Now here is where I got a little stupid. Most maps will tell you if its a 4wd road or a high clearance 4wd road. This one did not. We were the only ones on that road that wasn't on an ATV. It was roughly 10 miles and I couldn't go faster than 5 mph. I had to evaluate each boulder to decide which one was better to roll my tires over yet I bottomed out 7 times making me get out and check that no fluids were punctured an leaking. I have never seen a road like that before and most of it was single lane. Second mistake... after making it half way through the highway of hell It dawned on us that we left with a full tank of gas and never stopped to get more. We were down to 1/4 tank of gas not knowing how far the next gas station was but we did know it was too late to turn around. We had to use low 4wd which i knew was using more gas than usual. I really thought a hitch hike was in our future. Big Red didn't let us down. (Yeah I named it. I think it's required that guys name their toys :p ) It's the best running truck I've owned with 2,000,000 miles on it other than having no heat.
This was the nice part of the road. The rest was too bumpy and scary for pictures
I don't know what this little creature was but he was cool and not scared.
(The top of the continental divide above)
The Moose swimming below was the first thing we seen as we pulled into mirror lake. I didn't know they could swim and I couldn't help myself laughing at Diana's reaction as it got real close knowing I had a 7,000 pound vehicle and a 30-30 rifle if he did decide to come after us. I have run into Moose before and as long as you leave them alone they left me alone. I should have messed with her and fake freaked out like it was going to come after us. Plus I knew they could run 30 mph but I didn't tell Diana that. It was too fun too see her freak out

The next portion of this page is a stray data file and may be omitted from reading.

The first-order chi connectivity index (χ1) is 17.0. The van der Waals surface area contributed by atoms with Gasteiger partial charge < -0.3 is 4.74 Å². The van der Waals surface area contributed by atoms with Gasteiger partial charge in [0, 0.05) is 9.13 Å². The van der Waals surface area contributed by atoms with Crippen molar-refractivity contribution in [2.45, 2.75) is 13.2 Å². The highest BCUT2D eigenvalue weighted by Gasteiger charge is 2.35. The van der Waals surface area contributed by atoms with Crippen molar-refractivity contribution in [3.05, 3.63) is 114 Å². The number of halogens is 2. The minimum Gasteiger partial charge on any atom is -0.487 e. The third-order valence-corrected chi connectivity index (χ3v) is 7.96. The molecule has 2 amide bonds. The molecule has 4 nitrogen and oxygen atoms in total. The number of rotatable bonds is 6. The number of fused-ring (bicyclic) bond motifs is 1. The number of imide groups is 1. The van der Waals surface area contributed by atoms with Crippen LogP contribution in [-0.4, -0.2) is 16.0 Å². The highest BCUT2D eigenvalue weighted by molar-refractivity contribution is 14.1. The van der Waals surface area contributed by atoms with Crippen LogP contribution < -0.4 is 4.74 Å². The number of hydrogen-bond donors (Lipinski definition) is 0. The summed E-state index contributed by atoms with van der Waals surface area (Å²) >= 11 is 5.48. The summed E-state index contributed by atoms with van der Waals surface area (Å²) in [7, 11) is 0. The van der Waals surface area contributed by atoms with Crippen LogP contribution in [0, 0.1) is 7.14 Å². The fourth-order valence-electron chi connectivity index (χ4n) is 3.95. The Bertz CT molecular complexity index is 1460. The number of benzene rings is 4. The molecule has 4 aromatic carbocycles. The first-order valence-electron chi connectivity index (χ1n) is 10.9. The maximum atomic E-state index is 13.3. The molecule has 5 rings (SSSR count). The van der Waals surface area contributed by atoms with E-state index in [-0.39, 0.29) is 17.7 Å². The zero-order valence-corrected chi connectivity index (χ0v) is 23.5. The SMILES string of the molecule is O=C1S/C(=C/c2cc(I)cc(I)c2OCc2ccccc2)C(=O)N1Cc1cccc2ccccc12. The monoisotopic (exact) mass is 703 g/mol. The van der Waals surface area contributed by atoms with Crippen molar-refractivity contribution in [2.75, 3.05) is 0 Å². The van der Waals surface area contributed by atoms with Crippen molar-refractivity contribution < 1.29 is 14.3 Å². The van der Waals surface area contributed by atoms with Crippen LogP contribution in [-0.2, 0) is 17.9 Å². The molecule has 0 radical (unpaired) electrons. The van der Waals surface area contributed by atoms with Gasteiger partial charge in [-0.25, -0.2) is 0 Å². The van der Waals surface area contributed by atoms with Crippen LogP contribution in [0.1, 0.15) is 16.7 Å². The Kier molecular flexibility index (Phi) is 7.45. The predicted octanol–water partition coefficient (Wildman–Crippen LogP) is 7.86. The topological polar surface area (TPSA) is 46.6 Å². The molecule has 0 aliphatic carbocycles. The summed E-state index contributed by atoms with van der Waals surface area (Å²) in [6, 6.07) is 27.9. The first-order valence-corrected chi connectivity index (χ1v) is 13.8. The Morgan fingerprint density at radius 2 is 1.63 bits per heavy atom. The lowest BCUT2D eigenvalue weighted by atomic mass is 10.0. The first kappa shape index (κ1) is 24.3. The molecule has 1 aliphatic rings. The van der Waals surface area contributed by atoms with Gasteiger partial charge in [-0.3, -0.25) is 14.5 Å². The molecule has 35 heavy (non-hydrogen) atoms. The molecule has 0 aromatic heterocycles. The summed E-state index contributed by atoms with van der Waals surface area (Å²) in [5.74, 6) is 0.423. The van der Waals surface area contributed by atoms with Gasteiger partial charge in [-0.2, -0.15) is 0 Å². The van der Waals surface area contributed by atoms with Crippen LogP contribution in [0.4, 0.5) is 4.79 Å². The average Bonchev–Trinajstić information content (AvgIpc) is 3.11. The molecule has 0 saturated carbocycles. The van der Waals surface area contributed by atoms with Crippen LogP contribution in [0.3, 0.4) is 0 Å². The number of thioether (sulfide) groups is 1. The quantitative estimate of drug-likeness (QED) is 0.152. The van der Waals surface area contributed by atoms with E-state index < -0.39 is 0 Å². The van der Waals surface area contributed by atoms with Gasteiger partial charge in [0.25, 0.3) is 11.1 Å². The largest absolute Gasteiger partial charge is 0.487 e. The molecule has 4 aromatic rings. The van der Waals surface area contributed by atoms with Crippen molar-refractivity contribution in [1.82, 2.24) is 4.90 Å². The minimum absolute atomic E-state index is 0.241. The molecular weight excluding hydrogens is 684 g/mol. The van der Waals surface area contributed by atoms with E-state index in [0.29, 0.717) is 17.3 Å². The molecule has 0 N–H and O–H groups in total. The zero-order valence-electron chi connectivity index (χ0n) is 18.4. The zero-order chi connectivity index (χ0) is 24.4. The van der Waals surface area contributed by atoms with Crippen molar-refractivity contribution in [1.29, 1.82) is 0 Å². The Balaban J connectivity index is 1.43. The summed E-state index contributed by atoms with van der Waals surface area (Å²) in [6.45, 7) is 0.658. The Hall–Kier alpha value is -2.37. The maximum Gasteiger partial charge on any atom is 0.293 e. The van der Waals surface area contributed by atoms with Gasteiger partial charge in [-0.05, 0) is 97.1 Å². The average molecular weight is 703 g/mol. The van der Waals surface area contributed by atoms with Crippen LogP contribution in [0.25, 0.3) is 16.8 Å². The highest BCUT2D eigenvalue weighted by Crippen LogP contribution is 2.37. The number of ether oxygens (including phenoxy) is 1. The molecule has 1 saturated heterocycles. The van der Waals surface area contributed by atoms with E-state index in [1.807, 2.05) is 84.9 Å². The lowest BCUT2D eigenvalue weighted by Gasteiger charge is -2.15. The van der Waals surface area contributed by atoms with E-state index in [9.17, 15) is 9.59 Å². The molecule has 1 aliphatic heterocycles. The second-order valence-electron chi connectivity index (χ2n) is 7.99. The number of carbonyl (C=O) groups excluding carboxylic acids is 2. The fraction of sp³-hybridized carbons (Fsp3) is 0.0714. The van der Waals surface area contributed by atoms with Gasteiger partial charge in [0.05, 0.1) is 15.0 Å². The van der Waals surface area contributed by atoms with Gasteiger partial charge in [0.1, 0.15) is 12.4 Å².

Another major problem that plagued us was our campfire. No matter how hard we tried the bastard would not stay lit. We brought wood from home and found some off the side of the roads. The only thing that would burn was small twig branches off the trees that we chopped down with a small hand axe. This led to up having to constantly feed the fire non stop. We had multiple fire starting options in my hiking pack including duraflame logs that just gave me the middle finger. It was so cold I had to keep my lighter against my skin or it wouldn't even light. Even paper towels wouldn't stay lit! Now it was very moist up there but after the first burn to dry out the pit it still didn't make a difference. I have never had so much trouble with fire while shaking like a paint shaker in my life. This happened every day.
We tried our luck at fishing but the bottom of the lake was so rocky we just lost every pole set up. Diana had a smart and crafty idea of cutting chunks of our Styrofoam cooler to make a home made bobber. Still no luck. In all my years of fishing in Colorado I have found trout and big horn sheep to be just a myth. People tell me they exists but I never find them.
Having the luck of being a guy as you know we can pee anywhere. Anywhere but here in the dark. I walked some down the hill so Diana couldn't hear me. Being so rocky and steep, I ended up falling and rolling to the bottom of the hill Chris Farley style with my pants half way down. Luckily I didn't hit any trees but I hit every big rock on the way down. That was a good night :p
A waterfall coming down off the mountain. We have no idea where that water is coming from with no snow up there. Diana wouldn't go find out for me :p
To make matters worse for some reason my eyes puffed up the entire time like Will Smith in the movie Hitch. My only guess is I have developed a sensitivity to altitude. That's the second time in a row I went to the mountains and got sick. It really sucks because the mountains have always been my favorite place be ever since I got my drivers licence.
We moved down in elevation to the Collegiate Peaks and miraculously all the wood we brought burned just fine. What a relief that was. The rest of the pictures are from our second campsite and randomness along the way.